As part of UMGC’s alliance with Audacy (formerly Entercom), the media company will showcase the fair through its “Eye on Vets” series on the ConnectingVets.com website. The feature will include interviews at the event with representatives of the veterans service organizations and employers in attendance, as well as members of the university’s career services and veterans initiatives offices. 

More than half of UMGC’s students are military-affiliated, including active-duty servicemembers and their families stationed around the world, reservists, members of the National Guard and veterans. 

About University of Maryland Global Campus 

University of Maryland Global Campus (formerly University of Maryland University College) is a world leader in innovative educational models, with award-winning online programs in disciplines including biotechnology, cybersecurity, data analytics, and information technology that are in high demand in today’s increasingly technical, global workplace.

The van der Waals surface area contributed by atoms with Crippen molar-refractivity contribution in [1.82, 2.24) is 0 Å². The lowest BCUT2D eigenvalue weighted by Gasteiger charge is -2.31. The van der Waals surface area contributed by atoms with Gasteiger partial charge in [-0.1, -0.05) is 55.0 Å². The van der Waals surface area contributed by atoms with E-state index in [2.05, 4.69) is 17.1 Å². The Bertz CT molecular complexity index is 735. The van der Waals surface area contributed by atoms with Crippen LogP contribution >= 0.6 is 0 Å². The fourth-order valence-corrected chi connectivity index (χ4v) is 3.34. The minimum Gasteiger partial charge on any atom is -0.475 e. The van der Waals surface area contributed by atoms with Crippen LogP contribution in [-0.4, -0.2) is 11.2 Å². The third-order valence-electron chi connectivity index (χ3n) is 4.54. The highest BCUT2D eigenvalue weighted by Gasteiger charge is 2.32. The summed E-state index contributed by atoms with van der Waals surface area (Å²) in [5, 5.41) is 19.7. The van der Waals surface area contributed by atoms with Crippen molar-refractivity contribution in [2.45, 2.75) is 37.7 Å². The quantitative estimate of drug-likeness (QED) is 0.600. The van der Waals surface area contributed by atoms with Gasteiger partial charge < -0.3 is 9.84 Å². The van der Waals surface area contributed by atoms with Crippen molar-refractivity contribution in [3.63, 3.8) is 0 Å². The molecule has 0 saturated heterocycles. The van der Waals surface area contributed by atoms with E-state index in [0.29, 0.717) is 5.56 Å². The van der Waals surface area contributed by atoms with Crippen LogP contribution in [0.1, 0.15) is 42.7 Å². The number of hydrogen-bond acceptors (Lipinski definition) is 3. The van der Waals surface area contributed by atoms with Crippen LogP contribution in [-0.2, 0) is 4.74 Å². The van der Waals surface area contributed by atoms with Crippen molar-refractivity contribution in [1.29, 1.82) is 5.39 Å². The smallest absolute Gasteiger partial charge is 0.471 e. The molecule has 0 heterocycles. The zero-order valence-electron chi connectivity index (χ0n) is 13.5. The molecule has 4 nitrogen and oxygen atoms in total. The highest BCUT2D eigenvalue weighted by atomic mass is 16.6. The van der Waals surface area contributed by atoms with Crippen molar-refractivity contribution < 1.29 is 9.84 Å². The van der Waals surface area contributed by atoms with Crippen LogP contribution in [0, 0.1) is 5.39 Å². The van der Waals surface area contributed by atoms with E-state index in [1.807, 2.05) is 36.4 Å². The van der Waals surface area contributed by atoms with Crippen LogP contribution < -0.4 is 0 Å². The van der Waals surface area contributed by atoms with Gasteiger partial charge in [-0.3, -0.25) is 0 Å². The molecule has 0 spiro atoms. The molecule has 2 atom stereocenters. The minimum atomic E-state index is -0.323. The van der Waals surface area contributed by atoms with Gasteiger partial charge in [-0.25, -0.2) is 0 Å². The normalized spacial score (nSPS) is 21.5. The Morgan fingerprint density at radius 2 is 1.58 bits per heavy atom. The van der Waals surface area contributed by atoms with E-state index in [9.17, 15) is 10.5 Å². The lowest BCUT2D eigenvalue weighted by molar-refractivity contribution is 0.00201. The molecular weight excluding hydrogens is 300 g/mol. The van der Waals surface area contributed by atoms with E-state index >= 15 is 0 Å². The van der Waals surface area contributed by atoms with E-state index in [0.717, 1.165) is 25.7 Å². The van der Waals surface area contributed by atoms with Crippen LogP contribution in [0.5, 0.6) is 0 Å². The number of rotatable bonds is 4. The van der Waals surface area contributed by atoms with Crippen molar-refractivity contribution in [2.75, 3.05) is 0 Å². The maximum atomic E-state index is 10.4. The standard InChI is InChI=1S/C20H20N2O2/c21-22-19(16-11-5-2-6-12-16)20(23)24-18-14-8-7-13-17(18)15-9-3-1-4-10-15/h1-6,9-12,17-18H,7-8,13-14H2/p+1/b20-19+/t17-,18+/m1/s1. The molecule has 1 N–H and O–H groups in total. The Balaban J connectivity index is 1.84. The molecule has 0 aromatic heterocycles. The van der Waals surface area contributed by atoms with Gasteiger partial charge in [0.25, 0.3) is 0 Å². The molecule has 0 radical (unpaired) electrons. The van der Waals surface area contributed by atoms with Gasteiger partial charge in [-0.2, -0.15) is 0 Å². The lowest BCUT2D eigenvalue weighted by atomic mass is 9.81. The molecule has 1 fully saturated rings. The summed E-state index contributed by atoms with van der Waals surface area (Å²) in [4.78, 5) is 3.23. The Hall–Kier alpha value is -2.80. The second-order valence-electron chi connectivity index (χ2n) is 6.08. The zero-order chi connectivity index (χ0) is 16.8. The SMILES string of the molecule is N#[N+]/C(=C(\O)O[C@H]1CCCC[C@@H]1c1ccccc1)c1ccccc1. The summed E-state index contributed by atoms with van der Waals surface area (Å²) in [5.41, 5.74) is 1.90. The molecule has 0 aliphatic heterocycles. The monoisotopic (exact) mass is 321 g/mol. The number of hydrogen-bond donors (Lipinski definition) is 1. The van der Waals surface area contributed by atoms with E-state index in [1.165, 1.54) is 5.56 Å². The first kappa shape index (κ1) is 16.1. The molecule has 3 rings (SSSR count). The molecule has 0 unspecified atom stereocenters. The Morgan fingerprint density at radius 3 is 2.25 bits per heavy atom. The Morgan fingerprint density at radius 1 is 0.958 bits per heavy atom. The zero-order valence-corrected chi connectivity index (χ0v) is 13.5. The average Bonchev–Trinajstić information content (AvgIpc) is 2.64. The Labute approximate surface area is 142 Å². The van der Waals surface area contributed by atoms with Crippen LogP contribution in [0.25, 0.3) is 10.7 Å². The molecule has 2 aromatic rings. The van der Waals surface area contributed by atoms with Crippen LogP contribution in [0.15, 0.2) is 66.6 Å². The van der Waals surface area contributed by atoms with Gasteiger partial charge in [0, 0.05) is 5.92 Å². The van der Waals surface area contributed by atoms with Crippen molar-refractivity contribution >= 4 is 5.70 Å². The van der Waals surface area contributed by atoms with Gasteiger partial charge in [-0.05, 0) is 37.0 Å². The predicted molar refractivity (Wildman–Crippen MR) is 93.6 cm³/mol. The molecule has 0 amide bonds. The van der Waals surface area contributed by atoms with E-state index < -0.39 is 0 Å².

With an enrollment of some 90,000 students, UMGC offers open access with a global footprint and a specific mission—to meet the learning needs of students whose responsibilities may include jobs, family, and military service. The university offers both undergraduate and graduate degree and certificate programs, including doctoral programs. 

A pioneer in distance education since 1947, UMGC today is harnessing the power of learning science and technology to deliver high quality, low cost, accessible higher education. 

In 1949, UMGC became the first institution to send faculty overseas to teach active-duty military personnel at installations in Europe. The university expanded overseas operations to Asia in 1956 and to the Middle East in 2005. UMGC faculty have taught in the war zones of Vietnam, Kosovo, Kuwait, Afghanistan and Iraq.